Vincenzo Natali’s 1997 indie horror Cube casts a long shadow for a movie crafted for under a million dollars and with a single set. Resident Evil would upgrade the opening razor-wire dicing to a laser corridor; Saw slathered the puzzle-box mystery in rust, grime, and slasher gore. More recent works like The Platform and Escape Room continue to evolve the trappings of Natali’s satirical societal-microcosm survival film. With its trap-filled tunnels, Meander feels similarly indebted to Cube but aims for a visceral pared-back approach, focusing on relentless survival and vague answers.

An incongruous opening introduces Gaia Weiss‘ Lisa, grieving the loss of her daughter only to find herself in the passenger seat of a possible serial killer…and then in an even more confounding situation. With the protagonist waking up in a mysterious room, a clunky glowing manacle clamped to her wrist, Meander jarringly morphs from familiar reality to abstract mechanical hell. Her constrictive box opens into an even tighter pipe, and Meander begins its 90-minute onslaught of suffocating claustrophobia.

Reminiscent of Shinya Tsukamoto’s nightmarish Haze (including one grisly sequence that could be a direct homage), the film becomes an almost-abstracted series of traps. Who’s controlling these crushing walls, who sending Lisa trap countdowns on her manacle, who were these other victims whose corpses litter the maze, who built these elaborate tunnels of flame jets or that acid bath? All those questions are nonentities that recede in favor of propulsive thrills. Logic and suspension of disbelief are two factors that will need to be discarded for maximum enjoyment of Meander. The film excels at a primal minimalism: one woman, one unknown diabolical labyrinth and the moment-to-moment physicality of survival. When focusing purely on enduring a series of traps, this is a viscerally suspenseful thrill-ride. Director Mathieu Turi assembles a taut succession of dangers that never relaxes its looming threat, where any stretch of killer tubing could unleash some new death-trap worse and more unnatural than the last.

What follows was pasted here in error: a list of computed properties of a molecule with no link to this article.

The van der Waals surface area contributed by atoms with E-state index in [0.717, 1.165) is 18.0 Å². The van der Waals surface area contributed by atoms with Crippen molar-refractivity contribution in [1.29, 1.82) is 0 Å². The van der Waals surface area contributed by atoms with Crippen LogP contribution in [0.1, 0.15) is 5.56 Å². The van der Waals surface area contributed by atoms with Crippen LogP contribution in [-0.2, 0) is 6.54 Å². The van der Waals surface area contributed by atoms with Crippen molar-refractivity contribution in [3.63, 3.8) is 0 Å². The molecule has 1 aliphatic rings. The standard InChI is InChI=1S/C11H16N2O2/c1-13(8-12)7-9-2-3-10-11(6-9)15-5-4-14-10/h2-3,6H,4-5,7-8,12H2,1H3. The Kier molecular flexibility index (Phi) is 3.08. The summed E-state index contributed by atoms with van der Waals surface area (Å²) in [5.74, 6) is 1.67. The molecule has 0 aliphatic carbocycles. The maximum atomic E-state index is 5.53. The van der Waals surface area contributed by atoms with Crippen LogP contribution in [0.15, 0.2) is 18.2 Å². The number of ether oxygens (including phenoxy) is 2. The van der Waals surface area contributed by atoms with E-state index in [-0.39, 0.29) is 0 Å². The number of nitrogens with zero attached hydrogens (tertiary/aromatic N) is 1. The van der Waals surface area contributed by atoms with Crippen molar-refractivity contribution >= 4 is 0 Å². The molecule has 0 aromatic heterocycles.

While similar films often revolve around a group and piecemeal answers amid survival, Weiss‘ trial is largely a one-woman show, singularly propelled by intimate intense survival. Apart from a few exceptions – a fellow prisoner, then something much worse – Weiss is our sole anchor through Meander’s increasingly surreal death-trap. Her committed performance is driven by fierce desperate self-preservation; in the absence of dialogue, her unrelenting drive forward fills the void, and the director focuses on every terrified expression, clawing hand, gory wound.

However once Turi starts a drip-feed of context and potential answers about Meander’s scenario, the movie begins to crumble. Its suggestive otherworldly imagery borders on the allegorical, as the simple horror premise takes weird narrative turns that invite interpretations…some more concrete than others. Once the underlying question shifts from “How will Lisa survive?” to “Why Lisa must survive?” Meander becomes an underwhelming narrative haze whose vague conclusion felt anticlimactic at best, accented with a sense of “That’s it?”

As a narrative, Meander is thin yet increasingly obtuse. It’s a film entirely driven by physical performance and atmosphere, yet hopes to end on a profound note that seems to exist in another genre entirely. However, as a minimal exercise in claustrophobic suspense and deadly problem-solving, Meander is a grueling, gripping, occasionally gruesome success. Claustrophobics beware.

Summary
As a minimal exercise in claustrophobic suspense and deadly problem-solving, Meander is a grueling, gripping, occasionally gruesome success.
55 %
Visceral Claustrophobia
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